Students from three of the university’s ten campuses will be among the recipients of new payments of up to $50,000 to address sexual assault on campus. The payments will be underwritten by individuals with experience and deep knowledge of sexual assault—from officials to counselors to jurists.
In another part of the announcement Friday, the university was criticized for offering payments to five doctoral students, all men, a departure from a policy that has maintained that no undergraduates would be given financial assistance to address sexual violence.
The human-rights and sociology professors will receive the payments, plus university counseling.
Princeton had funded the five graduate students, who also plan to participate in ongoing sexual-assault consultations and training, to the tune of $1.36 million between 2016 and 2019.
The size of the payments will not be determined until this summer. The payments were announced during a news conference at the University’s Tillinghast Athletic Center, just across the street from the Ivy League school’s traditional campus on Princeton University’s East Campus.
“Our perspective is that we have the range of expertise and leadership on campus to do this in a very meaningful way,” Judith A. Rubin, vice president for mission and public affairs, said of those receiving the payments. She pointed to Mary Kossman, a professor of psychology and chair of Princeton’s Department of Health Behavior, whose research on sexual assault brought national attention to the issue.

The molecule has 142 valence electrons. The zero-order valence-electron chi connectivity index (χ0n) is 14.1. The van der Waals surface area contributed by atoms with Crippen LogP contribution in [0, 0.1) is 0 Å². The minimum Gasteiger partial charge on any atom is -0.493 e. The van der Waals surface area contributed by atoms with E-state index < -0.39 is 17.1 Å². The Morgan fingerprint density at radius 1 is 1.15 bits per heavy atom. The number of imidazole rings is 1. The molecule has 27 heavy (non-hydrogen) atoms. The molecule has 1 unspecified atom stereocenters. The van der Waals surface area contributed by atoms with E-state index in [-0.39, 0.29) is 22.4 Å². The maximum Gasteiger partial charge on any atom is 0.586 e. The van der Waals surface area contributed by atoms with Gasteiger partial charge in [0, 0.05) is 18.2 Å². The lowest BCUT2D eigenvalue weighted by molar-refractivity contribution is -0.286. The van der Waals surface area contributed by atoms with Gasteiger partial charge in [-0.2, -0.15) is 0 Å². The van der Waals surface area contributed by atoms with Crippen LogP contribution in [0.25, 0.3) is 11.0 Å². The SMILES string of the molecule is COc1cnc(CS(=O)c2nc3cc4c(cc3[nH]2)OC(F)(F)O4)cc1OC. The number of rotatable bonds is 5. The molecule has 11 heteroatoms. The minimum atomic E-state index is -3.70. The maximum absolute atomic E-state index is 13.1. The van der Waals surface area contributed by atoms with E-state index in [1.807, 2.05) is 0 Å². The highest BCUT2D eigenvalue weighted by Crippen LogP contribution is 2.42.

“The measure is designed to demonstrate deep respect for the experience and expertise in addressing sexual assault that exists in the community of faculty, students and staff,” Ms. Rubin said.
Asked about the payments to the graduate students, she said: “It is a matter of reflection of how we are going to deal with the issues that go beyond the lens of an undergraduate student.”
An estimate of the number of students on campus receiving financial aid to address sexual violence is “very uncertain,” she said. “It does not really turn on the number of students who request aid.”